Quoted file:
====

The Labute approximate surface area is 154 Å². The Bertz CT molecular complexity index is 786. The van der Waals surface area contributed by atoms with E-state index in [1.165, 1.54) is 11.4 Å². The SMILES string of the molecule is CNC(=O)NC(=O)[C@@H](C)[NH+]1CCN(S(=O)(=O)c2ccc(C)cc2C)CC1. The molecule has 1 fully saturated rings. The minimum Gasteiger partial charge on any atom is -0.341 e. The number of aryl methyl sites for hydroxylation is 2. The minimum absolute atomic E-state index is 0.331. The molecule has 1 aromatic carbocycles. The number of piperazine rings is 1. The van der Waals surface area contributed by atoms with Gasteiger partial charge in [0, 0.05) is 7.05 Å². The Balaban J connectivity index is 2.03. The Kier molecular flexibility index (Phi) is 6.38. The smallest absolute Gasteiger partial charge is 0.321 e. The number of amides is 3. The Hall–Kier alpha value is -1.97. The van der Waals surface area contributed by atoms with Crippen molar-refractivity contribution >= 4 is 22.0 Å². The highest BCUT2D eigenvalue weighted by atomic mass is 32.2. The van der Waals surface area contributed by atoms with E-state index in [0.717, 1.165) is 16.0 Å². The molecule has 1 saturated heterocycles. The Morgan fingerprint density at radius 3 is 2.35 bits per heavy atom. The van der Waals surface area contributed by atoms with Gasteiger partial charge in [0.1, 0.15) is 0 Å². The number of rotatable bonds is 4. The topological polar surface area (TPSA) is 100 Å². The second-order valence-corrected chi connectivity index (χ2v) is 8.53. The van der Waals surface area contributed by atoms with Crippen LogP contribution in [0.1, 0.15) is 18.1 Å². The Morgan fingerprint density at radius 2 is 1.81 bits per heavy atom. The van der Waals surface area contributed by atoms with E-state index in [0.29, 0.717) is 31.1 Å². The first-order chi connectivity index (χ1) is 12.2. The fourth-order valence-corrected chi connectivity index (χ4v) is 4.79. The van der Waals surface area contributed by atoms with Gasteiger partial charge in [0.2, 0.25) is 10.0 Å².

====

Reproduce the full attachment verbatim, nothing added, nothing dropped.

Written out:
The Labute approximate surface area is 154 Å². The Bertz CT molecular complexity index is 786. The van der Waals surface area contributed by atoms with E-state index in [1.165, 1.54) is 11.4 Å². The SMILES string of the molecule is CNC(=O)NC(=O)[C@@H](C)[NH+]1CCN(S(=O)(=O)c2ccc(C)cc2C)CC1. The molecule has 1 fully saturated rings. The minimum Gasteiger partial charge on any atom is -0.341 e. The number of aryl methyl sites for hydroxylation is 2. The minimum absolute atomic E-state index is 0.331. The molecule has 1 aromatic carbocycles. The number of piperazine rings is 1. The van der Waals surface area contributed by atoms with Gasteiger partial charge in [0, 0.05) is 7.05 Å². The Balaban J connectivity index is 2.03. The Kier molecular flexibility index (Phi) is 6.38. The smallest absolute Gasteiger partial charge is 0.321 e. The number of amides is 3. The Hall–Kier alpha value is -1.97. The van der Waals surface area contributed by atoms with Crippen molar-refractivity contribution >= 4 is 22.0 Å². The highest BCUT2D eigenvalue weighted by atomic mass is 32.2. The van der Waals surface area contributed by atoms with E-state index in [0.717, 1.165) is 16.0 Å². The molecule has 1 saturated heterocycles. The Morgan fingerprint density at radius 3 is 2.35 bits per heavy atom. The van der Waals surface area contributed by atoms with Gasteiger partial charge in [0.1, 0.15) is 0 Å². The number of rotatable bonds is 4. The topological polar surface area (TPSA) is 100 Å². The second-order valence-corrected chi connectivity index (χ2v) is 8.53. The van der Waals surface area contributed by atoms with Crippen LogP contribution in [0.1, 0.15) is 18.1 Å². The Morgan fingerprint density at radius 2 is 1.81 bits per heavy atom. The van der Waals surface area contributed by atoms with E-state index in [0.29, 0.717) is 31.1 Å². The first-order chi connectivity index (χ1) is 12.2. The fourth-order valence-corrected chi connectivity index (χ4v) is 4.79. The van der Waals surface area contributed by atoms with Gasteiger partial charge in [0.2, 0.25) is 10.0 Å².